The concept of “Art Brut” was established in 1945 by French artist Jean Dubuffet and, from that moment on, between “wars and guerrilla warfare”, the definition of this artistic movement has evolved or dispersed, and each author has their own.
British national Roger Cardinal dubbed it “Outsider Art”, but this Anglo-Saxon phrase encompasses all marginal or spontaneous art movements, such as “Popular Art”, “Naïve Art”, “Singular Art”, “New Invention”, “Spiritualist Art” and, of course, “Art Brut”.
We adopted Jean Dubuffet’s idea with slight modifications, such as those by gallerist and lecturer Christian Berst, with “Art Brut” and “Spiritualist Art” being part of the same group.
We disagree that “Art Brut” authors are cultural virgins; everyone, however secluded they may be, has seen a magazine, an advertisement, a book cover and, without a doubt, has been influenced by the world around them.
And, to prove that, one of Jean Dubuffet’s discoveries was Swiss “artist” Héloïse Corbaz, a teacher at the court of Emperor Wilhelm II, one of the most famous “Brut” artists.
Other artists who float in between are represented in collections or exhibitions, according to the concept of the curators or the collectors.
“Art Brut”, the last artistic discovery of the 21st century, is the fad of biennials, museums and international art fairs, but it is yet to become popular in our country.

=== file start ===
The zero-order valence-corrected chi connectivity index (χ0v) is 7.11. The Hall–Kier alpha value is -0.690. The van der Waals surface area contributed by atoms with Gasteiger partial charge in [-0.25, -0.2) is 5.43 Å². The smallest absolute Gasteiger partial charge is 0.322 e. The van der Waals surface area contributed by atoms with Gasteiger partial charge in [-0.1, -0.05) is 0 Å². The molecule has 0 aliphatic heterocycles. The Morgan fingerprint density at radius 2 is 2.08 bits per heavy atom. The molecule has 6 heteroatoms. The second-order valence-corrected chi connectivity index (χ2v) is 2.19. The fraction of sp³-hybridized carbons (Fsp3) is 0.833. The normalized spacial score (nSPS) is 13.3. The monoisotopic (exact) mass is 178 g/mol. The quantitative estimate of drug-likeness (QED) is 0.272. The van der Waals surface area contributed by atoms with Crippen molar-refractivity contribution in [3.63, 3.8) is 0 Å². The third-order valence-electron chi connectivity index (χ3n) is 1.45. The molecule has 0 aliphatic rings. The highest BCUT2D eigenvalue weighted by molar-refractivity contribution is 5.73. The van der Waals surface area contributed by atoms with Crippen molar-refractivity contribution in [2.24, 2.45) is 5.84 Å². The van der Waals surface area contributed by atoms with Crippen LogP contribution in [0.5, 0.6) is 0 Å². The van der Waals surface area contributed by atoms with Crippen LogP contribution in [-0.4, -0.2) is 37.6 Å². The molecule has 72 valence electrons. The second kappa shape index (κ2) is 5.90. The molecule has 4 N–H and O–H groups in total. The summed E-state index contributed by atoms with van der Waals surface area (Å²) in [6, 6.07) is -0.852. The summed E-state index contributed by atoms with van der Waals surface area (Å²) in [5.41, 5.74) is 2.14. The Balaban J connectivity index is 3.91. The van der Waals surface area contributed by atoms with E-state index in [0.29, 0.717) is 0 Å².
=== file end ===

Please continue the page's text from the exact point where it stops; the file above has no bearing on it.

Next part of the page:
Portuguese “Art Brut” authors still live in “terra incognita”, apart from Jaime Fernandes, and for that reason we have decided to assemble about twenty “Brut” artists from the Portuguese-speaking world, bringing Portugal, Brazil and Angola together, and introducing them collectively for the first time.
The starting point of “Lusofolia: Insane Beauty” will be Jaime Fernandes (1900-1969), the Portuguese artist from Covilhã who was committed to Miguel Bombarda Hospital, where he created his work, which is part of all international “Art Brut” collections.
Unfortunately, few pieces by this artist are left in Portugal, some in the Gulbenkian Foundation collection, others in our own collection, and some pieces still in the hands of private collectors.
We will also introduce works by Portuguese artists Manuel Bonifácio, who lives in London, siblings Manuel and Ana Carrondo, Jaime Fernandes, Daniel Gonçalves, Ti Guilhermina, Carlos Victor Martins, Artur Moreira, José Ribeiro, Serafim Barbosa, Brazilian artists Albino Braz, Jesuys Crystiano, Evaristo Rodrigues, Marilena Pelosi, Raimundo Camilo and José Teófilo Resende, alongside precious drawings by unknown Angolan artists, plus Mário Chichorro, João Fróis, Mónica Machado and Paula Rego.
António Saint Silvestre
Lusofolia: Insane Beauty display works that deserve the attention of the artistic system and that make us think about the gray areas between the so-called “outsider” and “insider” artists.
During the exhibition will be screening the film dedicated to Art Brut: “Eternity has no door of Escape | Encounters with Outsider Art”, by director Arthur Borgnis.
A smaller version of the Lusofolia exhibition was presented between March and May 2019 at the Fundação Arpad Szenes – Vieira da Silva (Lisbon).
Albino Braz (Brasil, 1893-1950); Ana Carrondo (Portugal, 1967); Anónimo Angolano; Artur Moreira (Portugal, 1967); C.V.M. [Carlos Victor Martins] (Portugal, 1972); Daniel Gonçalves (Portugal, 1977), Evaristo Rodrigues (Brasil, datas desconhecidas); Jaime Fernandes (Portugal, 1900-1969); Jesuys Crystyano (Brasil, 1950-2015); João Fróis (Moçambique, 1949); José Ribeiro (Portugal, 1967); José Teófilo Resende (Brasil, 1919-?); Manuel Bonifácio (Portugal, 1947); Manuel Carrondo (Portugal, 1969); Marilena Pelosi (Brasil, 1957); Mário Chichorro (Portugal, 1932); Mónica Machado (Portugal, 1966); Raimundo Camilo (Brasil, 1935-2015); ZMB (Rui Lourenço) (Portugal, 1973); Serafim (Portugal, 1983); “Ti Guilhermina”(Guilhermina Júlia) (Portugal, 1909-2004).